The first time I ever encountered Toni Morrison in person was at a reading at The Riverside Church in Harlem, in the mid-1990s, not long after she won the Nobel Prize in Literature. I presented her with my copy of Beloved. She shook her head politely, but firmly, and declined to sign it.
Around two decades later, in December 2014, I decided to take a friend up on his invitation to see Morrison receive The Social Justice Award from the New Press at a reception in New York City. I arrived early to the affair, knowing that the event would be packed, given her icon status. Spotting her majestic coif of gray dreadlocks in the back of the venue—who could miss it?—I practically tip-toed my way toward her. I clutched my dog-eared copy of Beloved, the same copy as 20 years prior, which I had owned since my junior year at Wesleyan University. I sheepishly asked her, “Would you please sign this?” She did not grab the book and sign as I hoped. Instead, she suddenly noticed writing in the margins and carefully flipped the pages. I was nervous, mortified even, as she quietly read my scribbles. I’d forgotten that the novel was full of even more notes, post-its crumpled throughout the book. She took her time reading those, too. After what seemed like an eternity, she nodded in approval, shot me a sly smile, and then signed my dog-eared copy.
Afterward, two events provoked me to re-read Beloved. The inauguration of Donald Trump and my near-simultaneous decision to rejuvenate my creative interests are what galvanized my latest read. I had no shortage of political things to say, but was suffering a spiritual and creative block, for January 2017 was the worst month of my life. My dear father passed away. I wrote Pops’ obituary, describing him as a man deeply concerned with democracy and fairness, even as I live-blogged Donald Trump’s inauguration at the request of The New York Times. Hunched over my laptop, I toggled between drafting a loving eulogy for my father, while reporting the investiture of Trump. These dual events, a personal ending, a public beginning, these two elegiac expressions, nearly severed me, each undercutting the other.
The first time I read Beloved, as a college junior, it flew over my head. The next time I read it, as a young hooligan living in the East Village, I could grasp its creative whispers, its social messages—if only tentatively. Picking the novel up again in 2017 with more life experience, I finally got the book—deep in my cortex, instinctively in my blood. It was my fifth reading.
Now, Beloved remains the single novel with increasing resonance to my life, to our complicated nation, to creativity, to parent-children relationships. In fact, my novel-in-progress and I are consumed by the whole conundrum of being a child and a parent, the spiritual hurt of absentee parents, the way that parents have complicated lives before having children, the parents one thinks one has, the parents one might wish to have had, the way that family members go missing on each other, and the way, no matter how tightly a family thinks it is bonded by hardship, parents and children sometimes become more intimately known by strangers than by one another. And more, children don’t know their parents’ ordeals.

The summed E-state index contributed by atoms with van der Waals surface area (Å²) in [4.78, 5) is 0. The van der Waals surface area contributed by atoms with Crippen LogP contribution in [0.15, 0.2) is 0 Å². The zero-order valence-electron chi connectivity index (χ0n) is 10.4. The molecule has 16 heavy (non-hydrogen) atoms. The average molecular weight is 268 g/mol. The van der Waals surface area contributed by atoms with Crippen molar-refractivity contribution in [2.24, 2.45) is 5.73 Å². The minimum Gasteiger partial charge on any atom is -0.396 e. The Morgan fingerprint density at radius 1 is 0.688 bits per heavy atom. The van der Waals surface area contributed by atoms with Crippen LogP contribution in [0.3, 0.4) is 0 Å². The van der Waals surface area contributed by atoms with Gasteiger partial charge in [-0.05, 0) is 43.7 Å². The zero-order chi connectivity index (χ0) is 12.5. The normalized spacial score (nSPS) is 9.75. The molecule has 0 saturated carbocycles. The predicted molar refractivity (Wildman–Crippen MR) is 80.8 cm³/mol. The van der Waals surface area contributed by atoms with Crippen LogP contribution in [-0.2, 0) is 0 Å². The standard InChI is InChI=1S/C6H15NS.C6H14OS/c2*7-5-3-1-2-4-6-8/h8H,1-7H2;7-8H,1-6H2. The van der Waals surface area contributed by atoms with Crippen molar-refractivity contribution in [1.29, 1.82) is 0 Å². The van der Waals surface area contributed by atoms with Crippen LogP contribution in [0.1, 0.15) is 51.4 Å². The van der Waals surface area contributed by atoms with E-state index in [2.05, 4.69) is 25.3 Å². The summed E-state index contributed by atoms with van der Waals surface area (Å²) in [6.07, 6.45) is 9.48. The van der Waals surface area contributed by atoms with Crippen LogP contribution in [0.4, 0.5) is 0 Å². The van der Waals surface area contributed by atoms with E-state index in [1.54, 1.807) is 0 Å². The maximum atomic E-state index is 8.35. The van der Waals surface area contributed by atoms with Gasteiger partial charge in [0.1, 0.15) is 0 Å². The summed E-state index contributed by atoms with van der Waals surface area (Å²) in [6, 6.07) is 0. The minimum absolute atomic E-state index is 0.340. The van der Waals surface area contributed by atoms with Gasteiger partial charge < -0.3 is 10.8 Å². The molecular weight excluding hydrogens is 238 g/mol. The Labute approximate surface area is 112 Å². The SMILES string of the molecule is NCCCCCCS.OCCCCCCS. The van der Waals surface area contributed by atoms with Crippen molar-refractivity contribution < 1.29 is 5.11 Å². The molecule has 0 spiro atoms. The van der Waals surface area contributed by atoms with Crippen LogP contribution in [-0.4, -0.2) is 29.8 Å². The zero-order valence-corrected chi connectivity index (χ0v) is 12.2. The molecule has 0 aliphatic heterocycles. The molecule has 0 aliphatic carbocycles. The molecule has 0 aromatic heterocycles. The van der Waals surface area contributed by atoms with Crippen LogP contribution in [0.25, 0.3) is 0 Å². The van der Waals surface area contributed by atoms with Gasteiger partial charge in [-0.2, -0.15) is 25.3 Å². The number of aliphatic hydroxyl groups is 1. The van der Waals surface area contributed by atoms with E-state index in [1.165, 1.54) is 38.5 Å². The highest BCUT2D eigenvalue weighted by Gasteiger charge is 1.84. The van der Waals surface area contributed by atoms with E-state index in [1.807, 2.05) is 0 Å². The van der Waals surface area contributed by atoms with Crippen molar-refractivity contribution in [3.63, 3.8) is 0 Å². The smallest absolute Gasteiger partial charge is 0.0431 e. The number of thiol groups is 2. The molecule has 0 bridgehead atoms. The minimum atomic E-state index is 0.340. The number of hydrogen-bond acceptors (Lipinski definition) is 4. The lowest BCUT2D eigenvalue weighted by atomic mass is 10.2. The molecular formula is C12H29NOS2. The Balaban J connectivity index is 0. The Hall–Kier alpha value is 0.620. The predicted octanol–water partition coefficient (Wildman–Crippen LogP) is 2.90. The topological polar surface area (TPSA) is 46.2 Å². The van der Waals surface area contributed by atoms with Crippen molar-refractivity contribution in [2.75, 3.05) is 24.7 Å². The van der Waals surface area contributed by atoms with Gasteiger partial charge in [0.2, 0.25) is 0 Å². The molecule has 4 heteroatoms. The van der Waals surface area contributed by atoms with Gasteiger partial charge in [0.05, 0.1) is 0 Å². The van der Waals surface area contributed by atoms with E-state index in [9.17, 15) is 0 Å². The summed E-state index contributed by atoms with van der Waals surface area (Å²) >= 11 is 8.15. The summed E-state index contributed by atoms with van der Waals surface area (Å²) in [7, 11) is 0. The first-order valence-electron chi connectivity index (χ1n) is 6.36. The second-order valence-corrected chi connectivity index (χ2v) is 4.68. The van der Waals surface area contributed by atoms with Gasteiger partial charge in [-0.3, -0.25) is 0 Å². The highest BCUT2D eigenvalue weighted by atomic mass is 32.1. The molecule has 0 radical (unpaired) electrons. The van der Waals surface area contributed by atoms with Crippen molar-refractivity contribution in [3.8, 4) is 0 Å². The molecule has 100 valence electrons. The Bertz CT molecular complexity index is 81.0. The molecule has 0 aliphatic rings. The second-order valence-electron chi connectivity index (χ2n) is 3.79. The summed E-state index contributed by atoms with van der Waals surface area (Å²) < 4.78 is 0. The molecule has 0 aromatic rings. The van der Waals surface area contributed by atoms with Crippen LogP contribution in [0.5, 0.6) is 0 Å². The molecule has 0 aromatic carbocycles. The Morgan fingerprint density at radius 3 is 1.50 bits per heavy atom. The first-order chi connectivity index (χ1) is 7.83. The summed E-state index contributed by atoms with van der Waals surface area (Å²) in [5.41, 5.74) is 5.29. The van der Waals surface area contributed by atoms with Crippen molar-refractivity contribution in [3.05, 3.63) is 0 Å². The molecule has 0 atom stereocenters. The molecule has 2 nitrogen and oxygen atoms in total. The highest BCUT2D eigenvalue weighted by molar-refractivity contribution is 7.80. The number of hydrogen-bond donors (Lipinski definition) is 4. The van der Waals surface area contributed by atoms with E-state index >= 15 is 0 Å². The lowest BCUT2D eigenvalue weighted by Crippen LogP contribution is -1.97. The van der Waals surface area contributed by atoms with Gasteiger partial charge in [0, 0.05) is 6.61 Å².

Beloved is the novel that required me years to fully understand, but which inspires me in minutes. I am grateful because well before she inspected my notes in the margins, Toni Morrison gave a ragtag group of people like me the permission and inspiration to write—and to continue writing. “There is no time for despair, no place for self-pity, no need for silence, no room for fear,” Morrison once said. She also told us, “If there is a book that you want to read, but it hasn’t been written yet, you must be the one to write it.”
I have no way of knowing whether Morrison was amused by the sophomoric observations noted by my first read, or whether she was curious about the reflections from an increasingly careful reader, not just a fanboy begging for an autograph.
Over the years, I have been heartbroken by the disappearance of print culture, the growing apathy for handsome books, reader markings on sensual pages. So one of my passionate hobbies is collecting signed books. Mine is a joyful, methodic, life-long collection that includes a panoply, ranging from Barack Obama’s autographed memoir to my friend Christopher’s poetry collection, the obscure, anarchist rhymes of a queer punk. But the most cherished of them all is my signed copy of Beloved. I am certain I would not have survived as a reader or writer were it not for its author.